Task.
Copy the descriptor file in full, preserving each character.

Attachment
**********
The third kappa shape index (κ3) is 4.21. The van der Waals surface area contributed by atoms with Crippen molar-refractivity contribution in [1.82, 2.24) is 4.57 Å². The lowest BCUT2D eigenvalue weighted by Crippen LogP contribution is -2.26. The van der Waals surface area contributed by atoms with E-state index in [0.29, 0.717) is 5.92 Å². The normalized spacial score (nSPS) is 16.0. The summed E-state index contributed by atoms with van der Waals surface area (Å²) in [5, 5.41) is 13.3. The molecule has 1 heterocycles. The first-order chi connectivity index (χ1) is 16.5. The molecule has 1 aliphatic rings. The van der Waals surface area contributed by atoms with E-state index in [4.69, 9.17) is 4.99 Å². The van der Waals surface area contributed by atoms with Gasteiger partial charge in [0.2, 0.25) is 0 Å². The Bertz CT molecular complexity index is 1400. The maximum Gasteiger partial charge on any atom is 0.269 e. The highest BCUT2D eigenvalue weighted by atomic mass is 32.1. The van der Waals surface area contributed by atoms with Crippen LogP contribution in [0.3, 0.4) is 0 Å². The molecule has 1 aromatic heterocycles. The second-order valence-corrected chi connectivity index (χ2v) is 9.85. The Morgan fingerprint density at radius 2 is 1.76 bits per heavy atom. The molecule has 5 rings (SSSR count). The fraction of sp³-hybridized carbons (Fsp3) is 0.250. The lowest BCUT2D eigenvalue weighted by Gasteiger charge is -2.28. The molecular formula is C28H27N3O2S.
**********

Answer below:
The third kappa shape index (κ3) is 4.21. The van der Waals surface area contributed by atoms with Crippen molar-refractivity contribution in [1.82, 2.24) is 4.57 Å². The lowest BCUT2D eigenvalue weighted by Crippen LogP contribution is -2.26. The van der Waals surface area contributed by atoms with E-state index in [0.29, 0.717) is 5.92 Å². The normalized spacial score (nSPS) is 16.0. The summed E-state index contributed by atoms with van der Waals surface area (Å²) in [5, 5.41) is 13.3. The molecule has 1 heterocycles. The first-order chi connectivity index (χ1) is 16.5. The molecule has 1 aliphatic rings. The van der Waals surface area contributed by atoms with E-state index in [4.69, 9.17) is 4.99 Å². The van der Waals surface area contributed by atoms with Gasteiger partial charge in [0.2, 0.25) is 0 Å². The Bertz CT molecular complexity index is 1400. The maximum Gasteiger partial charge on any atom is 0.269 e. The highest BCUT2D eigenvalue weighted by atomic mass is 32.1. The van der Waals surface area contributed by atoms with Crippen LogP contribution in [0.3, 0.4) is 0 Å². The molecule has 1 aromatic heterocycles. The second-order valence-corrected chi connectivity index (χ2v) is 9.85. The Morgan fingerprint density at radius 2 is 1.76 bits per heavy atom. The molecule has 5 rings (SSSR count). The fraction of sp³-hybridized carbons (Fsp3) is 0.250. The lowest BCUT2D eigenvalue weighted by Gasteiger charge is -2.28. The molecular formula is C28H27N3O2S.